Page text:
By University of Phoenix
Dr. Erik Bean’s heartbreaking story highlights presentations of courage in leadership made at the annual International Leadership Association Conference in Ottawa.
The story takes courage to tell. And yet, Dr. Erik Bean believes it could provide a positive change in perspective and public policy as the world comes to understand a tousled-hair boy named Ethan.
Ethan was a bright child who got good grades but struggled socially. He had autism and mental illness that was never fully diagnosed because of his age. Consequently, Ethan had anger issues, and spent time in the juvenile justice system. Then the unthinkable happened ― Ethan took his own life at age 17.
For Dr. Bean, that courage comes through the heartaches experienced from his son’s death on Aug. 24, 2018. Like other parents coping with the first-hand effects of the nation’s suicide epidemic, Dr. Bean and his wife, Stacey Bean, considered ways to deal with their grief and decided to take action. He began writing a children’s mental health book, which he described for those attending his Leadership Development Luncheon keynote presentation at the International Leadership Association (ILA) Conference on Oct. 24 in Ottawa, Canada. Dr. Bean’s keynote topic was “Energizing the Getting Published Process: An Administrative Task!”
“My son was a foot soldier in the mental health controversy that’s going on right now,” said Dr. Bean, Ed.D., who serves as associate research chair in the Center for Leadership Studies & Educational Research at University of Phoenix. “Since he wasn’t capable of doing anything more with it, I guess I have the courage to tell his story … to shake things up to try to change things for the better.”
The ILA Conference is a global event, providing the latest research on leadership theory and practice from experts in the field. This year’s conference featured more than 400 sessions and symposiums intended to shine a light on leadership courage. Dr. Bean was one of 16 University employees and faculty who touched on topics related to courage in leadership at the annual conference.
It was a fitting topic, according to University of Phoenix Vice Provost Hinrich Eylers, who described Bean’s courage as vital to leadership. It’s a principle the College of Doctoral Studies seeks to impart to its students.
“Leadership is not about being popular, but about doing the right thing,” Eylers said. “Doing the right thing is not always the easiest.”
Dr. Bean’s emphasis on addressing a critical social issue is a focus of the University’s doctoral programs, which offer practitioner degrees to help students enrich their communities. He intends to raise awareness and has met with a state senator and plans to testify before a Michigan legislative committee about the juvenile justice system’s handling of children with mental illness. He and his wife, Stacey, who serves as a licensed master social worker for a school district in Detroit, also created a foundation in their son’s name. The Ethan Bean Mental Wellness Foundation was founded to increase awareness about mental health challenges in children, to examine the efficacy of mental health treatment and drug intervention, and to help remove the social stigmas associated with mental illness.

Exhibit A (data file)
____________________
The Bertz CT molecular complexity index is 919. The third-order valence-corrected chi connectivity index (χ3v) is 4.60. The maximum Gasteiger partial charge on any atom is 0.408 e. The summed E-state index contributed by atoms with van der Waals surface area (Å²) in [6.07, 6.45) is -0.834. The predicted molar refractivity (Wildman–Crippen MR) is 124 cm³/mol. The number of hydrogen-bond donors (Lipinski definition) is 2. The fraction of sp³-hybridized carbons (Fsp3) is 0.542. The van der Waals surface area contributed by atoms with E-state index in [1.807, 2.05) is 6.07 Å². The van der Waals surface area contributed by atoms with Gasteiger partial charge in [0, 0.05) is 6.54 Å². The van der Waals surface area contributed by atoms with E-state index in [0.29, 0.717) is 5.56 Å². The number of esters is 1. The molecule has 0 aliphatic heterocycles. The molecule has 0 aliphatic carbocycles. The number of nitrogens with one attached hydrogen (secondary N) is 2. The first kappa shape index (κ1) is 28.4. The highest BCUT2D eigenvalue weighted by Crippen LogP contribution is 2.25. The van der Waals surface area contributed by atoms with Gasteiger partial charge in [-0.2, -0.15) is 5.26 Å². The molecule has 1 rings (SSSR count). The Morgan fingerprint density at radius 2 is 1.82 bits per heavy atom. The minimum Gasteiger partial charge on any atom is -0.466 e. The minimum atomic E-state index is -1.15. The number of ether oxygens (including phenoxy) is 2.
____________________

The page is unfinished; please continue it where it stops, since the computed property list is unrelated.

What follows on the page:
His book, “Ethan’s Healthy Mind Express” — co-authored by Emily Waszak — will go on sale on Amazon on Nov. 23, National Suicide Survival Day. He and Stacey hope to use the proceeds from the book to go into the schools with the Ethan Healthy Mind Express story.
“It takes the whole community,” Dr. Bean said. “It’s not just the kids. It’s the community that needs to change. I never want Ethan to be forgotten.”
Courage was discussed in many forms during the conference. Dr. Kimberly Underwood, PhD, touched on leadership’s role in supporting transitioning transgender employees.
Dr. Underwood, who serves as chair of the University’s Center for Workplace Diversity and Inclusion Research, spoke about a qualitative study that examines the experience of individuals who are transitioning — or who have already transitioned — within organizations such as law enforcement, health care, academia and service industries.
“It was eye-opening for us,” said Underwood, who has taught at the University of Phoenix since 2009. “It was revealing.”
In some cases, leaders took a hands-off approach and expected the transitioning employee to take the lead in the workplace. Others struggled with decisions such as which bathroom the employee should use.
Good leaders, though, ensure that their policies and procedures spell out that diversity includes transgendered employees, Underwood said. They model the behavior they want from employees.
“To be a partner in this process as a leader takes courage,” she said. “It takes courage to say ‘This is my organization. This is how I expect you to act. This is how I’m going to behave and create this inclusive environment.’”
The following University of Phoenix employees and faculty presented at the ILA Conference: